Email updates

Keep up to date with the latest news and content from BMC Research Notes and BioMed Central.

Open Access Short Report

Perceptions of mental workload in Dutch university employees of different ages: a focus group study

Judith T Bos*, Nathalie CGM Donders, Koos van der Velden and Joost WJ van der Gulden

Author Affiliations

Department of Primary and Community Care, Centre for Family Medicine, Geriatric care and Public Health, Radboud University Nijmegen Medical Centre, PO Box 9101, 6500, HB Nijmegen, the Netherlands

For all author emails, please log on.

BMC Research Notes 2013, 6:102  doi:10.1186/1756-0500-6-102

Published: 18 March 2013



As academic workload seems to be increasing, many studies examined factors that contribute to the mental workload of academics. Age-related differences in work motives and intellectual ability may lead to differences in experienced workload and in the way employees experience work features. This study aims to obtain a better understanding of age differences in sources of mental workload. 33 academics from one faculty discussed causes of workload during focus group interviews, stratified by age.


Among our participants, the influence of ageing seems most evident in employees’ actions and reactions, while the causes of workload mentioned seemed largely similar. These individual reactions to workload may also be driven by differences in tenure. Most positively assessed work characteristics were: interaction with colleagues and students and autonomy. Aspects most often indicated as increasing the workload, were organisational aspects as obstacles for ‘getting the best out of people’ and the feeling that overtime seems unavoidable. Many employees indicated to feel stretched between the ‘greediness’ of the organisation and their own high working standards, and many fear to be assigned even less time for research if they do not meet the rigorous output criteria. Moreover, despite great efforts on their part, promotion opportunities seem limited. A more pronounced role for the supervisor seems appreciated by employees of all ages, although the specific interpretation varied between individuals and career stages.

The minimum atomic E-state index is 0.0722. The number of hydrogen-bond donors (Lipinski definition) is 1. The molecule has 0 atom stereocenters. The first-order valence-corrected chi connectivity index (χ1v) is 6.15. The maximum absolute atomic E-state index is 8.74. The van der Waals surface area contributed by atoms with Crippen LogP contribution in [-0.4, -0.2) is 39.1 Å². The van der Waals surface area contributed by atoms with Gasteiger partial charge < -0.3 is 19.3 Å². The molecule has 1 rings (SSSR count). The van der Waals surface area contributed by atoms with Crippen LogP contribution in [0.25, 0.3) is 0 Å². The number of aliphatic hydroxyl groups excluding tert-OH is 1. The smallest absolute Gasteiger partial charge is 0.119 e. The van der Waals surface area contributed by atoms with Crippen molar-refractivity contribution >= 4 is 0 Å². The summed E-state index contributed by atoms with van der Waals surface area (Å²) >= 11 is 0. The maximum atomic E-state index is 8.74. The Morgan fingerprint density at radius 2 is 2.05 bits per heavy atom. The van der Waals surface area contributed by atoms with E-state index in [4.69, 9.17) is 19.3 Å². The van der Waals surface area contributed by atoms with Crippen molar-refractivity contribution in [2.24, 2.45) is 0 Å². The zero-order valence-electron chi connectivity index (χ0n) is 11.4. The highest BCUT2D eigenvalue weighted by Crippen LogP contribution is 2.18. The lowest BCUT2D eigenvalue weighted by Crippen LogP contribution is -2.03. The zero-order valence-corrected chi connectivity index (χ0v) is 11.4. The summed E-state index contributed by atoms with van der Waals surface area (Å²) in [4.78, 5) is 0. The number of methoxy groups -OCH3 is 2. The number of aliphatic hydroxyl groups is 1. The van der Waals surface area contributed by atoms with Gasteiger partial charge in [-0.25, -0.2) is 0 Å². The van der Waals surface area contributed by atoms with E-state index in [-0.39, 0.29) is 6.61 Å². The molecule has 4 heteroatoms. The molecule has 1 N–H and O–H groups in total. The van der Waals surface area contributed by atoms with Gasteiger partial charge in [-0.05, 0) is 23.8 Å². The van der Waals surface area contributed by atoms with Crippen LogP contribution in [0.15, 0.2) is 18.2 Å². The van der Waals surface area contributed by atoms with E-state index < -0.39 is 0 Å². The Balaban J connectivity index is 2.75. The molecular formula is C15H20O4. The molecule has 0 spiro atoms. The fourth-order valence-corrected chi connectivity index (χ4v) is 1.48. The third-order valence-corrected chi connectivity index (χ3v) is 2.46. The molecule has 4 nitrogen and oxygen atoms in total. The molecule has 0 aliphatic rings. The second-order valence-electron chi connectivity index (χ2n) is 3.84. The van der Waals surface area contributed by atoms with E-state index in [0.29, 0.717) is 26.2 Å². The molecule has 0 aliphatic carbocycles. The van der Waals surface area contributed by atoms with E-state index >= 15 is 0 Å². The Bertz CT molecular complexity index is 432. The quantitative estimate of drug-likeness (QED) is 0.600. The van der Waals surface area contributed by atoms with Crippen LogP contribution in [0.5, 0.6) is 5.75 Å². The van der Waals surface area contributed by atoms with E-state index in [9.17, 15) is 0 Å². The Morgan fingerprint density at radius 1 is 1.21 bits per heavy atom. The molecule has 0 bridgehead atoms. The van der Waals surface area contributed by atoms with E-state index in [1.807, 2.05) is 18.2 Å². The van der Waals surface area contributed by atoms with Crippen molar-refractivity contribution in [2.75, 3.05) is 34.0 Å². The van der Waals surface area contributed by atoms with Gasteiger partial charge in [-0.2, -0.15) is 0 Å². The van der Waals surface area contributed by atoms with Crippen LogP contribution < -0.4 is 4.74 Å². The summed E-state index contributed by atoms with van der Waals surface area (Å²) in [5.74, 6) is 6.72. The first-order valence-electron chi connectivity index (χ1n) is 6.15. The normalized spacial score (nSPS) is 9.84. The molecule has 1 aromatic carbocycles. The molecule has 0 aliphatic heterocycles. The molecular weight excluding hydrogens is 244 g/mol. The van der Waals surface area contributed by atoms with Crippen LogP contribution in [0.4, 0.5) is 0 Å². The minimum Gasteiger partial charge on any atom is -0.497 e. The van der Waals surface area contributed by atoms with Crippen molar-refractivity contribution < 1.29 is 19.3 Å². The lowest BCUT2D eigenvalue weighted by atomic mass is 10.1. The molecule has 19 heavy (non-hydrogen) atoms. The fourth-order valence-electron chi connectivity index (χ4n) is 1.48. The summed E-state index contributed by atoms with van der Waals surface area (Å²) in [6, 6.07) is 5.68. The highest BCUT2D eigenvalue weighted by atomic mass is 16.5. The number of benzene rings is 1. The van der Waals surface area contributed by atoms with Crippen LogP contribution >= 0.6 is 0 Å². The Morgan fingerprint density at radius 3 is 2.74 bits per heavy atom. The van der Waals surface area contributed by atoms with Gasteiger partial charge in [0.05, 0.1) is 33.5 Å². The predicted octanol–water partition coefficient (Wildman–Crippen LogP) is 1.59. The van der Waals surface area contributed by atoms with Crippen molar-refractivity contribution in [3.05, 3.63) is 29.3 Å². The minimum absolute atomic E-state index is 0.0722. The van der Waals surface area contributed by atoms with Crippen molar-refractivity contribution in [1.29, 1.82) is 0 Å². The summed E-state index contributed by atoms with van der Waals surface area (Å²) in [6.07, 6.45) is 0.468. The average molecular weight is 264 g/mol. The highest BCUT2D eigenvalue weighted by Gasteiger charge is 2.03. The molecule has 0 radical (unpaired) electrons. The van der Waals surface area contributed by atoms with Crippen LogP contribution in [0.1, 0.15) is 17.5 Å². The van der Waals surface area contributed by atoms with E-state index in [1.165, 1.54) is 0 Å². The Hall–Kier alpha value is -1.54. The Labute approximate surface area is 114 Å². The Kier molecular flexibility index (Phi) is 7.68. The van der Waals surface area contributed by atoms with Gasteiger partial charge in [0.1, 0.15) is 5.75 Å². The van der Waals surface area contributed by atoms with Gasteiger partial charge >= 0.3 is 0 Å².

To preserve good working conditions and quality of work, it seems important to scrutinize the output requirements and tenure-based needs for employee supervision.

Age differences; University employees; Academic employees; Mental workload; Stress; Greedy organisation; Focus group interview